Free Walking Tour Berlin

When: Every day 10am & 12pm every day
Where: The meeting point is in front of the ehemaliges Kaiserliches Postfuhramt Berlin, Oranienburger Straße, 10117 Berlin, Germany, next to the entrance.
Price: Free

What Was the Soviet Perspective on the Berlin Wall?

by | Mar 7, 2024 | Walking Tour

The Berlin Wall was a significant landmark during the Cold War, dividing the city of Berlin into two distinct parts. While it is often portrayed from the perspective of the Western world, it is equally important to understand how the Soviets viewed the construction and purpose of the Berlin Wall.

The Historical Context

To comprehend the Soviet perception of the Berlin Wall, it is crucial to consider the historical context surrounding its construction. The post-World War II period witnessed a major power struggle between the United States and the Soviet Union, also known as the Cold War.

The Soviets aimed to spread communism throughout Europe, and Berlin became the focal point due to its strategic location and historical significance. However, the Western Allies’ presence in West Berlin posed a challenge to Soviet ambitions, leading to rising tensions between the two blocs.

The Soviet Justification

The Soviet Union justified the construction of the Berlin Wall as a defensive measure to protect East Berlin and East Germany from what they perceived as Western infiltration and espionage. They claimed that the barrier was essential to preserve the integrity of socialism and prevent the influence of capitalist ideologies.

The Soviets argued that the West, particularly the United States, posed a constant threat to East Germany’s stability. They feared that Western intelligence agencies were actively working to undermine the socialist government and carry out sabotage activities.

Additionally, the Soviet Union saw the division of Berlin as a necessary countermeasure against the mass exodus of East Germans to West Berlin and beyond. The brain drain severely impacted the East German economy and presented a challenge to the legitimacy of the socialist regime.

Control and Surveillance

The Berlin Wall served as a physical manifestation of Soviet control over East Berlin. The border fortifications were equipped with guard towers, barbed wire, and armed soldiers to prevent any unauthorized crossings. This strict control ensured that East Germans remained under the influence of the socialist regime.

The Stasi, East Germany’s secret police, also played a crucial role in maintaining surveillance over the population. They spied on the East German citizens, infiltrated dissident groups, and used informants to suppress any opposition to the government’s policies. The Stasi’s actions were supported and orchestrated by the Soviet Union.

The Propaganda Battle

While the Soviet Union may have promoted the construction of the Berlin Wall as a defensive necessity, they also utilized it as a propaganda tool. Soviet media depicted the barrier as a symbol of the triumph of socialism over capitalism, presenting it as protection against the decadence and imperialism of the West.

By emphasizing the ideological divide and portraying West Berlin as an exploitative outpost of Western capitalism, the Soviets aimed to solidify support for the socialist regime among East Germans. They propagated the idea that life in East Germany offered social equality, economic stability, and protection from the perceived vices of the West.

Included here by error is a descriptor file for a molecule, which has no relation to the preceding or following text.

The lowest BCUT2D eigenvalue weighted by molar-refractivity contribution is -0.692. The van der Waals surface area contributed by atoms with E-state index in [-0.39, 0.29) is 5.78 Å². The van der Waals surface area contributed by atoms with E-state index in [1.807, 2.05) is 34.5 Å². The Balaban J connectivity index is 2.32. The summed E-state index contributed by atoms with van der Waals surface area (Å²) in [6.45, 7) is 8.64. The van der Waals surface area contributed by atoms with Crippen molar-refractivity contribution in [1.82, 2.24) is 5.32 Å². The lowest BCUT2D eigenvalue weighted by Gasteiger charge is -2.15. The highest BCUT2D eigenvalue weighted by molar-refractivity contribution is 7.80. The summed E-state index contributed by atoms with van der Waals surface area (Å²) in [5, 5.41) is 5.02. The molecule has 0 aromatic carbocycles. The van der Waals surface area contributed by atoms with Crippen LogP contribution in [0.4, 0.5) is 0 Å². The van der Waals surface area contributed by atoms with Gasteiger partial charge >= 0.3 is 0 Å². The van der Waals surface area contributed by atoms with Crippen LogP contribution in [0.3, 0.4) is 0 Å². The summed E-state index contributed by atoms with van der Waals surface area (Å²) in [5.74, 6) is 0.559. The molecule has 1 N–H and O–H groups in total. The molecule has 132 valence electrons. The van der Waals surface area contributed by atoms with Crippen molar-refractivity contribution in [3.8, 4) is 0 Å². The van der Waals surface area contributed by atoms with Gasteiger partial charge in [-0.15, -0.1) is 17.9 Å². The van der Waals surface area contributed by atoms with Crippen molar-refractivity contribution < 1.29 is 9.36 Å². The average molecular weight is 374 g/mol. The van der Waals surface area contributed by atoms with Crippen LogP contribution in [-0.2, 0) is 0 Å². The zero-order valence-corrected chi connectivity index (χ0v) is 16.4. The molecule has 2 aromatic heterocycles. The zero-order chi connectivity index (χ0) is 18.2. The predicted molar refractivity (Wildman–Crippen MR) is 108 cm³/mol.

The Fall of the Berlin Wall

The Soviet perspective on the Berlin Wall dramatically shifted in the late 1980s. As the Soviet Union experienced significant internal turmoil and the Eastern Bloc countries initiated democratic reforms, the Berlin Wall became an ideological liability for the Soviet leadership.

Mikhail Gorbachev, the General Secretary of the Communist Party of the Soviet Union at the time, introduced a policy of glasnost (openness) and perestroika (restructuring). These reforms aimed to address widespread dissatisfaction and meet the aspirations of the Eastern Bloc countries for greater autonomy and freedom.

The peaceful protests in East Germany and the mounting pressure for reunification from both East and West ultimately led to the fall of the Berlin Wall on November 9, 1989. This event symbolized the end of an era and the beginning of German reunification.


Understanding the Soviet perspective on the Berlin Wall is essential to comprehend the complexities of the Cold War and the geopolitical tensions of the time. The construction of the wall from the Soviet viewpoint was primarily a defensive measure to safeguard the socialist regime and prevent the influence of capitalism.

The Berlin Wall served as a powerful symbol of Soviet control, enabling them to monitor and limit contact between East and West Berlin. The fall of the wall marked a significant turning point in world history and contributed to the eventual collapse of the Soviet Union itself.

By examining the motivations and justifications behind the construction of the Berlin Wall, we gain a deeper understanding of the dynamics and perspectives that shaped this tumultuous period.

Thank you for reading. If you're inspired by the stories of Berlin and want to delve deeper, why not join us on our Free Berlin Walking Tour? It's a wonderful way to immerse yourself in the city's rich history and vibrant culture. We look forward to welcoming you soon.


  • 3.5 hours walking tour
  • Berlin’s major highlights
  • Brandenburg Gate
  • Reichstag and Berlin Wall
  • Historical sites

Free Walking Tour Berlin

When: Every day 10am & 12pm every day
Where: The meeting point is in front of the ehemaliges Kaiserliches Postfuhramt Berlin, Oranienburger Straße, 10117 Berlin, Germany, next to the entrance.
Price: Free